On second thought, I am not sure I could bear to hear what you and Nature may have done about too many people for too small a food supply.
And here is a crazy idea I would like to try on you: Is it possible that we aimed rockets with hydrogen bomb warheads at each other, all set to go, in order to take our minds off the deeper problem—how cruelly Nature can be expected to treat us, Nature being Nature, in the by-and-by?
Now that we can discuss the mess we are in with some precision, I hope you have stopped choosing abysmally ignorant optimists for positions of leadership. They were useful only so long as nobody had a clue as to what was really going on—during the past seven million years or so. In my time they have been catastrophic as heads of sophisticated institutions with real work to do.
The sort of leaders we need now are not those who promise ultimate victory over Nature through perseverance in living as we do right now, but those with the courage and intelligence to present to the world what appears to be Nature's stern but reasonable surrender terms:
- Reduce and stabilize your population.
- Stop poisoning the air, the water, and the topsoil.
- Stop preparing for war and start dealing with your real problems.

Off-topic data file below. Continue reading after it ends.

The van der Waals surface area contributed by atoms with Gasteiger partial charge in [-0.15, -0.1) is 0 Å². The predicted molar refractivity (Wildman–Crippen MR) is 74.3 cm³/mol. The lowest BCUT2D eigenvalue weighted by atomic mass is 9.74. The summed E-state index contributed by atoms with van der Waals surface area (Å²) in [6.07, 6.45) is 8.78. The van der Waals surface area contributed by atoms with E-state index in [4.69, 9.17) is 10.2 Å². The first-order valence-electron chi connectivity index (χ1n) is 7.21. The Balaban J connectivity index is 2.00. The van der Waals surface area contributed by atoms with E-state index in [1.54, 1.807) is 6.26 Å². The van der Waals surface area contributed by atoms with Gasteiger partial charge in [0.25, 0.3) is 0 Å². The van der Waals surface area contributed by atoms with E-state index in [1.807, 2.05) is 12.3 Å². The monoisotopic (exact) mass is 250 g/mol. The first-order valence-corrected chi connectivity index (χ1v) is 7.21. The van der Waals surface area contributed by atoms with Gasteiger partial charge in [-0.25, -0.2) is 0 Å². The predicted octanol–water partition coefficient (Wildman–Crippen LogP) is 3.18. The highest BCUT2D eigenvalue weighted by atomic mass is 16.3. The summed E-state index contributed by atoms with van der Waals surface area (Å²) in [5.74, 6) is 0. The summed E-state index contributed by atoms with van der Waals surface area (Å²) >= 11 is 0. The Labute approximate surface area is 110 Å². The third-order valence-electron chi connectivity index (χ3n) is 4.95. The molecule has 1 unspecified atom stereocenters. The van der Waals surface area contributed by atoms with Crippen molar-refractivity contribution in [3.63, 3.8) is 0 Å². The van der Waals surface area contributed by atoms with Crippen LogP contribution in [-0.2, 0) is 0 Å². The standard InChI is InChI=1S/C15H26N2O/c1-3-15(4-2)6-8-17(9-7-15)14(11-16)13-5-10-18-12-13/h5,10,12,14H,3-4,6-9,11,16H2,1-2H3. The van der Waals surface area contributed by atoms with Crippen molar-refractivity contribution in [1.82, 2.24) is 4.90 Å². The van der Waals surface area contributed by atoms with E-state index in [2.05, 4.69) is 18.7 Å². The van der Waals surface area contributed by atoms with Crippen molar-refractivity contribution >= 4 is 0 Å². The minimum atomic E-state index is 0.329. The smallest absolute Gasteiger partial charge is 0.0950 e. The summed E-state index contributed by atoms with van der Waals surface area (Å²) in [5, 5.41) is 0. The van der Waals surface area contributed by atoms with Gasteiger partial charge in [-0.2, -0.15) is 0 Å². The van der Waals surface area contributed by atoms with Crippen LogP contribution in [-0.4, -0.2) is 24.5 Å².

- Teach your kids, and yourselves, too, while you're at it, how to inhabit a small planet without helping to kill it.
- Stop thinking science can fix anything if you give it a trillion dollars.
- Stop thinking your grandchildren will be OK no matter how wasteful or destructive you may be, since they can go to a nice new planet on a spaceship. That is really mean, and stupid.
- And so on. Or else.
[Editor's note: Maybe it's just coincidence that on the same day this report came out, the World Meteorological Organization released a report stating that the amount of greenhouse gases in the atmosphere reached a new record high in 2011, and that between 1990 and 2011 there was a 30 percent increase in radiative forcing—the warming effect on our climate—because of carbon dioxide (CO2) and other heat-trapping long-lived gases. With the below report analyzing information about proposed new coal-fired plants and other market trends in order to assess potential future risks to the global climate, it's distressing that our world leaders are unable to address the climate crisis and reduce carbon emissions instead of increase them! It's also worth noting that the World Bank released a report this week, Turn Down the Heat: Why a 4°C Warmer World Must be Avoided, warning that if the global community fails to act on climate change, it will trigger a cascade of cataclysmic changes that include extreme heat-waves, declining global food stocks and a sea-level rise affecting hundreds of millions of people.]